Though I focus mainly on film and digital photography on this blog, I also dabble with acrylic painting from time to time. I started this hobby a few years ago and then went on a lengthy hiatus.
As a kid, I always wished I had more drawing talent. I was better than stick people, but nowhere near the quality of many of my peers at school. Like most kids though, I enjoyed drawing and scratching out plain looking spaceships until high school years where we were all graded and compared to one another. I studied art until I was in year 10 and found myself floundering in class. In fact, I was more interested in chatting to the girls at my table than actually doing any artwork, so I failed the entire subject. It was embarrassing, but not surprising. My take away from that time was that I was simply no good at art, and so I focussed on English instead, which was a more natural fit for me.
Since taking up photography and challenging myself to learn the technical aspects of it, I have found myself wanting to explore other areas of visual art, including drawing and acrylic painting. In one sense, letting go and painting is a way to get over the disappointment and humiliation I felt all those years ago in high school art class. In another way, it is an extension of the very personal and intimate process of exploring myself and my own language. First and foremost, like all creative things I do, it is primarily for me and no one else.
Surprisingly, over the past several weeks, I have managed to complete a number of paintings, and now have them hanging around the house. Here are the six acrylic paintings I have completed in the past month and a half:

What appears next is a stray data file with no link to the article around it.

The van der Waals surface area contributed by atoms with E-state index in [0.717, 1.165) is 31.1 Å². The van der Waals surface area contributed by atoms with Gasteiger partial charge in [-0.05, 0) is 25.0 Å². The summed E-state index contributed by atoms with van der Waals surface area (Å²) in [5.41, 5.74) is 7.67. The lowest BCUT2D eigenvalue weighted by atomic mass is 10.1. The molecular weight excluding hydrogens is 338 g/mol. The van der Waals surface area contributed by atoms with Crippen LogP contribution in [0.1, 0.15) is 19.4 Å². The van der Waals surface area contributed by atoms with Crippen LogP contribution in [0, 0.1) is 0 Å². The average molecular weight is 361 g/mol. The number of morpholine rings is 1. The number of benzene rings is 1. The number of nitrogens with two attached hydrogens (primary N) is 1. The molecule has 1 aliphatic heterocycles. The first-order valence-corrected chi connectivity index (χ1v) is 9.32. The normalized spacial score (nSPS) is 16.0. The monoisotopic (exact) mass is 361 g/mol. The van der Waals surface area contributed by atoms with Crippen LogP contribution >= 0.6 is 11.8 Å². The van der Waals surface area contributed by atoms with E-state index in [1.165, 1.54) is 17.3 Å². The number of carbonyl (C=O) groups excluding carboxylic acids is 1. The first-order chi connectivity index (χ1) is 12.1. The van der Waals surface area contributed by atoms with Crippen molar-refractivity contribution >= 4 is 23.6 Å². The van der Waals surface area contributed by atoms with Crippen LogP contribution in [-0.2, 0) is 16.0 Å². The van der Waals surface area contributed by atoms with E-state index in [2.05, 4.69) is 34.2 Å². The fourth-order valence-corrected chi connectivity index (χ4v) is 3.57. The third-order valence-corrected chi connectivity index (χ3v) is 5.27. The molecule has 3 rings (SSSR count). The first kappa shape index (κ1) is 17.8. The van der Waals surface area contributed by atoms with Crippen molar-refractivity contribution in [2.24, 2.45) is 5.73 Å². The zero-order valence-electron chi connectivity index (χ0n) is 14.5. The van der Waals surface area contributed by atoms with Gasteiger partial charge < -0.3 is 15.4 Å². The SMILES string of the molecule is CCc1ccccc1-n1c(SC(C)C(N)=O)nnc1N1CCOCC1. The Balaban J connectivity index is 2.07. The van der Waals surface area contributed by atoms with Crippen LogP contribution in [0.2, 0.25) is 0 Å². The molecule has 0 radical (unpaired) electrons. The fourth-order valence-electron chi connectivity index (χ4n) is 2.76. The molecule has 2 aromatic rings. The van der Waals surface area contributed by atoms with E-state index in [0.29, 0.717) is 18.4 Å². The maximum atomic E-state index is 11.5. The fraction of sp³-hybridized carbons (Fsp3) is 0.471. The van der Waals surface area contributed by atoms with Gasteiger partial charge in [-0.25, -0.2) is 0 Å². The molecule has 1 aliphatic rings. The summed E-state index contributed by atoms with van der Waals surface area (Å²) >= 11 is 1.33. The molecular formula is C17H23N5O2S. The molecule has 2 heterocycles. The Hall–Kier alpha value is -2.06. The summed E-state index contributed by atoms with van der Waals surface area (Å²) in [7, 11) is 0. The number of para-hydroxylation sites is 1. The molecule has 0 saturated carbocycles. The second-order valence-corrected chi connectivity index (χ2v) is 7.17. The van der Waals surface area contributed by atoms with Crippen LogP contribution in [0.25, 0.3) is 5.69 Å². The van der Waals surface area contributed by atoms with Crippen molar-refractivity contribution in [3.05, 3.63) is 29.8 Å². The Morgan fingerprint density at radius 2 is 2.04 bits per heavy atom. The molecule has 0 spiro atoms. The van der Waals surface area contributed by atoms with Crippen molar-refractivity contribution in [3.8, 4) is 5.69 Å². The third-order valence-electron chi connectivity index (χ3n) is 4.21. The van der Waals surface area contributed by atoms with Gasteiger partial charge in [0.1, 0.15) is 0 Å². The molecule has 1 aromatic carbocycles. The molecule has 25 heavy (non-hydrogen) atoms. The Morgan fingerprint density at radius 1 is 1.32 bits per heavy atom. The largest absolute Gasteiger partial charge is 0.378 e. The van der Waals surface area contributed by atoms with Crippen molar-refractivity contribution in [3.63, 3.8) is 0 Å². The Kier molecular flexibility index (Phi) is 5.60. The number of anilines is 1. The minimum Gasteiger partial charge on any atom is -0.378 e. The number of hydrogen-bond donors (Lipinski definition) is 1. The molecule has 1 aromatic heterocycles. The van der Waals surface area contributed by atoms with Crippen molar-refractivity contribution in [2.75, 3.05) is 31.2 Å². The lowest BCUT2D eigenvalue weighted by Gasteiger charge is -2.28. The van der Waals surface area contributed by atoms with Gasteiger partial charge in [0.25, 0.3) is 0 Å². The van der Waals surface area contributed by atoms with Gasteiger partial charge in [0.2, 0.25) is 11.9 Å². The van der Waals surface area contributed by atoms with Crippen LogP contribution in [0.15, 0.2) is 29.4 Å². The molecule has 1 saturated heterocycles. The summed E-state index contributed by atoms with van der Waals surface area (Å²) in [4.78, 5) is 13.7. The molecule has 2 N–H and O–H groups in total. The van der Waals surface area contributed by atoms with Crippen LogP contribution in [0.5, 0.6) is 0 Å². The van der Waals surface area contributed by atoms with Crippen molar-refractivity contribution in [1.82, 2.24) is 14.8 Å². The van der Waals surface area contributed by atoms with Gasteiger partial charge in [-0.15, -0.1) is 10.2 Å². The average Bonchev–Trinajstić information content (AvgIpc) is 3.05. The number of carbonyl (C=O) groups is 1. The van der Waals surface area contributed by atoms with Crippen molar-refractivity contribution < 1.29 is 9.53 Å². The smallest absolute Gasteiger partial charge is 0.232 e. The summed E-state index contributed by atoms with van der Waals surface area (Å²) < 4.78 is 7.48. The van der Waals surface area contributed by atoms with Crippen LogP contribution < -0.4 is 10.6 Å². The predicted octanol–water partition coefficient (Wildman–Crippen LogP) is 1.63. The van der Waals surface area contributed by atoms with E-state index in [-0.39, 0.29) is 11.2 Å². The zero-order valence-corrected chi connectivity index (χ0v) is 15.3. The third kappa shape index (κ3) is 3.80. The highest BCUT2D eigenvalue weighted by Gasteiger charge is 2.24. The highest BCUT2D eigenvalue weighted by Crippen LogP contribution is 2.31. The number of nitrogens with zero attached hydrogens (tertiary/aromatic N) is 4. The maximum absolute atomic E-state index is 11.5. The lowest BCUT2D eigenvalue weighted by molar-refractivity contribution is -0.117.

The above painting was really frustrating for me. Like most of my paintings, it started out completely differently. After making a mess of it one night and throwing it into a box, I though tnothing more of it. Some weeks ago, I decided to get it out and try again. The above is the result. Not great, but better than where it had started!
Yupo is a Japanese product made of polypropylene. It is basically a long lasting and very durable plastic! Surprisingly, it is great with acrylic, watercolours and inks. Adhesion is not perfect, but if it is varnished when complete, there should be no problems with durability and longevity.
I used a lot more blendiing, dry brushing and wet in wet techniques with this one.
This was a frustrating one to paint. You can see that I experimented with more wet in wet blending techniques in the tree strata, but the finished product was simply dull. Pleasant enough but boring. This is when I decided to use adhesive contact paper to create a mask in the shape of the tree and then paint the rest in orange to provide a lot more colour and contrast.
Like most of my paintings, this one started out life completely differently. After a number of additions and subtractions, I ended up with the above finished piece. I used more blendinng and wet in wet techniques here and refined my favourite brushes into flats and rounds.
I decided to stick to a more limited palette here and explored more blending with harmonious colours. I tried to let go and develop a different visual language on the canvas through a process of automatic drawing with graphite and charcoal, and then revisions with acrylic paint.
My goal with acrylic painting and visual art in general is to let go and allow the little accessed areas of my brain shine through. I often feel the battle between the need to exercise more control and letting go. It is not easy to censor the critic on one’s shoulder.